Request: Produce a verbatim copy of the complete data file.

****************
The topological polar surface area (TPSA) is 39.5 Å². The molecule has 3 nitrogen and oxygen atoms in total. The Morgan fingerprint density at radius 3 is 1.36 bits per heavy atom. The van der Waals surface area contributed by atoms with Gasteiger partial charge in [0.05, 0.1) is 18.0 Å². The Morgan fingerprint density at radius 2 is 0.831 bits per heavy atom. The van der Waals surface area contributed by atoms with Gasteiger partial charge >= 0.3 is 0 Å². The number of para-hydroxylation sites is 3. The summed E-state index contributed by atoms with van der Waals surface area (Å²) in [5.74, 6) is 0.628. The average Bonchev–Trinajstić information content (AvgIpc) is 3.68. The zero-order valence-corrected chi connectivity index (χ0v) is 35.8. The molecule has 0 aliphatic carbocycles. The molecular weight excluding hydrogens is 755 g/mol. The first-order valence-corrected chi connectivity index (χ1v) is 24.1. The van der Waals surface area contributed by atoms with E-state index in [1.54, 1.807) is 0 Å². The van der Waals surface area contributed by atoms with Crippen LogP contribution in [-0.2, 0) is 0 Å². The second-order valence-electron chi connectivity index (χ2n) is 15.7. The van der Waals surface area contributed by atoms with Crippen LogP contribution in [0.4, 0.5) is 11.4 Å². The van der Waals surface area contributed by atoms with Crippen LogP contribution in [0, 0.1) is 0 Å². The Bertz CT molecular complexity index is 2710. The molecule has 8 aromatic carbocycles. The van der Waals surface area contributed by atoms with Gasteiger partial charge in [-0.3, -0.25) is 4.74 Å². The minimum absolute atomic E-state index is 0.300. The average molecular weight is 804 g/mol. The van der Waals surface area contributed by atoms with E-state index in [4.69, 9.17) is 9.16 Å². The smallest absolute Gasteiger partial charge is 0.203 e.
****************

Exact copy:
The topological polar surface area (TPSA) is 39.5 Å². The molecule has 3 nitrogen and oxygen atoms in total. The Morgan fingerprint density at radius 3 is 1.36 bits per heavy atom. The van der Waals surface area contributed by atoms with Gasteiger partial charge in [0.05, 0.1) is 18.0 Å². The Morgan fingerprint density at radius 2 is 0.831 bits per heavy atom. The van der Waals surface area contributed by atoms with Gasteiger partial charge >= 0.3 is 0 Å². The number of para-hydroxylation sites is 3. The summed E-state index contributed by atoms with van der Waals surface area (Å²) in [5.74, 6) is 0.628. The average Bonchev–Trinajstić information content (AvgIpc) is 3.68. The zero-order valence-corrected chi connectivity index (χ0v) is 35.8. The molecule has 0 aliphatic carbocycles. The molecular weight excluding hydrogens is 755 g/mol. The first-order valence-corrected chi connectivity index (χ1v) is 24.1. The van der Waals surface area contributed by atoms with E-state index in [1.54, 1.807) is 0 Å². The van der Waals surface area contributed by atoms with Crippen LogP contribution in [-0.2, 0) is 0 Å². The second-order valence-electron chi connectivity index (χ2n) is 15.7. The van der Waals surface area contributed by atoms with Crippen LogP contribution in [0.4, 0.5) is 11.4 Å². The van der Waals surface area contributed by atoms with Crippen LogP contribution in [0, 0.1) is 0 Å². The Bertz CT molecular complexity index is 2710. The molecule has 8 aromatic carbocycles. The van der Waals surface area contributed by atoms with Gasteiger partial charge in [-0.3, -0.25) is 4.74 Å². The minimum absolute atomic E-state index is 0.300. The average molecular weight is 804 g/mol. The van der Waals surface area contributed by atoms with E-state index in [4.69, 9.17) is 9.16 Å². The smallest absolute Gasteiger partial charge is 0.203 e.